Particles in Nested Grid Cosmology Simulations

When running a nested grid cosmology simulation, not all the particles created by inits necessarily lie inside of the intended grid. This has to do with they way particle positions are calculated from the velocity field. This problem is not a flaw in the way inits makes initial conditions, but it can lead to unreliable results if it is not addressed.

Note: This effect does not always occur. But it should be checked for when doing nested initial conditions.

The Problem

Following the cosmology tutorial for nested grids, first inits is run, and then ring is run on the output of inits to prepare data for the Parallel Root Grid IO mode of Enzo. The contents of the initial conditions are easily inspected:

$ h5ls Particle*
ParticleMasses.0         Dataset {1, 2064384}
ParticleMasses.1         Dataset {1, 262144}
ParticlePositions.0      Dataset {3, 2064384}
ParticlePositions.1      Dataset {3, 262144}
ParticleVelocities.0     Dataset {3, 2064384}
ParticleVelocities.1     Dataset {3, 262144}

In this example, there are two initial grids. The root grid has 2,064,384 particles, and the nested grid has 262,144. After ring is run, a number of files with prefixes PPos, PVel and PMass are created. Using eight tasks, here are the contents of the PPos files for the top grid:

$ h5ls PP*0
PPos0000.0               Dataset {3, 258304}
PPos0001.0               Dataset {3, 258304}
PPos0002.0               Dataset {3, 257792}
PPos0003.0               Dataset {3, 257792}
PPos0004.0               Dataset {3, 258304}
PPos0005.0               Dataset {3, 258304}
PPos0006.0               Dataset {3, 257792}
PPos0007.0               Dataset {3, 257792}

And the nested grid:

$ h5ls PP*1
PPos0000.1               Dataset {3, 32743}
PPos0001.1               Dataset {3, 32665}
PPos0002.1               Dataset {3, 32767}
PPos0003.1               Dataset {3, 32844}
PPos0004.1               Dataset {3, 32715}
PPos0005.1               Dataset {3, 32151}
PPos0006.1               Dataset {3, 32749}
PPos0007.1               Dataset {3, 32692}

The sum of the particles in the top grid files is 2,064,384 particles, but in the nested grid files it is only 261,326, a deficit of 818 particles. The missing particles have been thrown out by ring because they lie outside the nested grid boundaries.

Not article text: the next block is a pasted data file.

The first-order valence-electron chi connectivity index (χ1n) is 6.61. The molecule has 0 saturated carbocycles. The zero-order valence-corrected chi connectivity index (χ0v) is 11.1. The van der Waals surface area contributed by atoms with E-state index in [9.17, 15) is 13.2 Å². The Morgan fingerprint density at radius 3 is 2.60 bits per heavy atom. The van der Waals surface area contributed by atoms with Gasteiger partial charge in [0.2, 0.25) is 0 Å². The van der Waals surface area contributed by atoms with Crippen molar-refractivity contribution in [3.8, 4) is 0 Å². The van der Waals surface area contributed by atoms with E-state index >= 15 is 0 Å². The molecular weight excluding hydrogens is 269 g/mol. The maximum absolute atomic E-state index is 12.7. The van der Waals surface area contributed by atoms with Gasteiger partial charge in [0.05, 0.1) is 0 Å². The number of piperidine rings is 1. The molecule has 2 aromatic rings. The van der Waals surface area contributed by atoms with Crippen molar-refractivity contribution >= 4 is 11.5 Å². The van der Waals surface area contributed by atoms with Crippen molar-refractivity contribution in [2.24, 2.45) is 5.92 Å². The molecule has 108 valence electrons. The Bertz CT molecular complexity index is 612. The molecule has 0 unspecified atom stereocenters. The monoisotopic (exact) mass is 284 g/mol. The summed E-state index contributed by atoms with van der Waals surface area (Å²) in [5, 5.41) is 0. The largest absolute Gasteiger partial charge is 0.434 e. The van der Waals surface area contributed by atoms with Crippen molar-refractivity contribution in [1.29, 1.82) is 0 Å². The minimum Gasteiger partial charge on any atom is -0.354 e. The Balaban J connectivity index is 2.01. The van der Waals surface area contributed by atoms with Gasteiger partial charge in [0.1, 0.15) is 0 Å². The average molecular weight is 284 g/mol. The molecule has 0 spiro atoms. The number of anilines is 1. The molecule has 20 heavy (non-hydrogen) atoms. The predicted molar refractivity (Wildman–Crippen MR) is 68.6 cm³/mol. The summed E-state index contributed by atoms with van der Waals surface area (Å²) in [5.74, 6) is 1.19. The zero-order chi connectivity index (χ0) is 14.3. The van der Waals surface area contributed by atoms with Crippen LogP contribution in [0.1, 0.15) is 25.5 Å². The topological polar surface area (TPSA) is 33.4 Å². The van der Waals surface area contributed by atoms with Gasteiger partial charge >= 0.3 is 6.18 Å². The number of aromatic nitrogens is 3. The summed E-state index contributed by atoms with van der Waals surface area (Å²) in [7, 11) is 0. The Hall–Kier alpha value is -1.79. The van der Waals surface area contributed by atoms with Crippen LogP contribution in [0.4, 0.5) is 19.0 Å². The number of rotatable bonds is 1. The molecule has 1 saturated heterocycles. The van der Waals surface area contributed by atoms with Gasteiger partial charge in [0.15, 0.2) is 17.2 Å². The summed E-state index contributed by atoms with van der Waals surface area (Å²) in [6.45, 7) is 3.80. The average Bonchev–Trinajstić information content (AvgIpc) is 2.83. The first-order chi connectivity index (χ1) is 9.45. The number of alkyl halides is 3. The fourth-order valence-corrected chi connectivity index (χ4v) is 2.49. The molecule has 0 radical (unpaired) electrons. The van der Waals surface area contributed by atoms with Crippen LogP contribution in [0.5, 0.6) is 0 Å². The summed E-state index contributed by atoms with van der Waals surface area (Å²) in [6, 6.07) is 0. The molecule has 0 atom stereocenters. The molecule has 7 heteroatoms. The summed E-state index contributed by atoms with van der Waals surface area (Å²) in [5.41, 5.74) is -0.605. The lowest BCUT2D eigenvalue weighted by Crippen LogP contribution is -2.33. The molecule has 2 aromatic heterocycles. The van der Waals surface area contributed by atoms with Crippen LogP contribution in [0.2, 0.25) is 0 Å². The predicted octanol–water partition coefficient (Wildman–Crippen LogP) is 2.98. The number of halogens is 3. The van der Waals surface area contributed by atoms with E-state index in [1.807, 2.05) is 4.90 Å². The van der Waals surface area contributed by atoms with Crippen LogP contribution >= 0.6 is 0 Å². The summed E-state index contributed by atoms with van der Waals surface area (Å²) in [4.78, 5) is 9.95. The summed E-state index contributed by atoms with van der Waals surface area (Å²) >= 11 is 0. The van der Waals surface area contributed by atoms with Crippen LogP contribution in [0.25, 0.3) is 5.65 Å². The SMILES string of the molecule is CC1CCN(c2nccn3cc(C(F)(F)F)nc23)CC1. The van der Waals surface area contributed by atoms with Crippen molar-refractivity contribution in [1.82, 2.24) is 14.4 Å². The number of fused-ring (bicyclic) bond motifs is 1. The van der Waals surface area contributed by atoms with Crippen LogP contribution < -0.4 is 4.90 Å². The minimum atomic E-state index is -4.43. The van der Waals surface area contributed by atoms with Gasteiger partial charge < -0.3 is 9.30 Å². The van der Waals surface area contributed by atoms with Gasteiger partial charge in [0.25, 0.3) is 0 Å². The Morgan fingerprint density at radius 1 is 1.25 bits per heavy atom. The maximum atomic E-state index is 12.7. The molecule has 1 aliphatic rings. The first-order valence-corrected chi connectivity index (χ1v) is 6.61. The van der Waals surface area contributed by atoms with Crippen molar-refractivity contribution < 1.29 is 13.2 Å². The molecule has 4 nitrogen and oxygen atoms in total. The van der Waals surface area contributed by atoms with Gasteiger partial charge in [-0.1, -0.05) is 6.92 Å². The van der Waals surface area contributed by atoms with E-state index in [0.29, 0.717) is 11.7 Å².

If the sum of the particles in the files after ring has been run is equal to the original total, the problem is not extant in the dataset.

The Solution

The solution to this problem is to introduce an extra step between inits and ring, where particles are moved to the correct grid. However, when a particle is moved to a grid with a different refinement, the mass of the particle must be modified. During this step, when a particle changes grid, this move must be tracked and its mass updated to reflect the different grid refinement. Please see Writing your own tools, II - Enzo Physical Units for more on why the particle mass must be changed when moving between grids.

One wrinkle to this solution is the ParticleMasses file must be created by inits, for all grids, along with the ParticlePositions and ParticleVelocities files. CosmologySimulationParticleMassName must therefore also be specified as an input in the Enzo parameter file.

Linked here is a simple Python script that will fix the initial condition files. After running the script, run ring on the new initial condition files. The script requires a Python installation that has both Numpy and h5py. A simple way to gain an installation of Python with these modules is to install yt, which is one of the data analysis tools available for Enzo.


Save a copy of the script to the same directory as your nested initial condition files. Edit the top of the file, where noted, to match your setup. Please note the order items should be entered. Once the settings are correct, invoke python The updated initial condition files will be placed inside the directory new_ICs. Then run ring on the new initial condition files, and use the results with Enzo.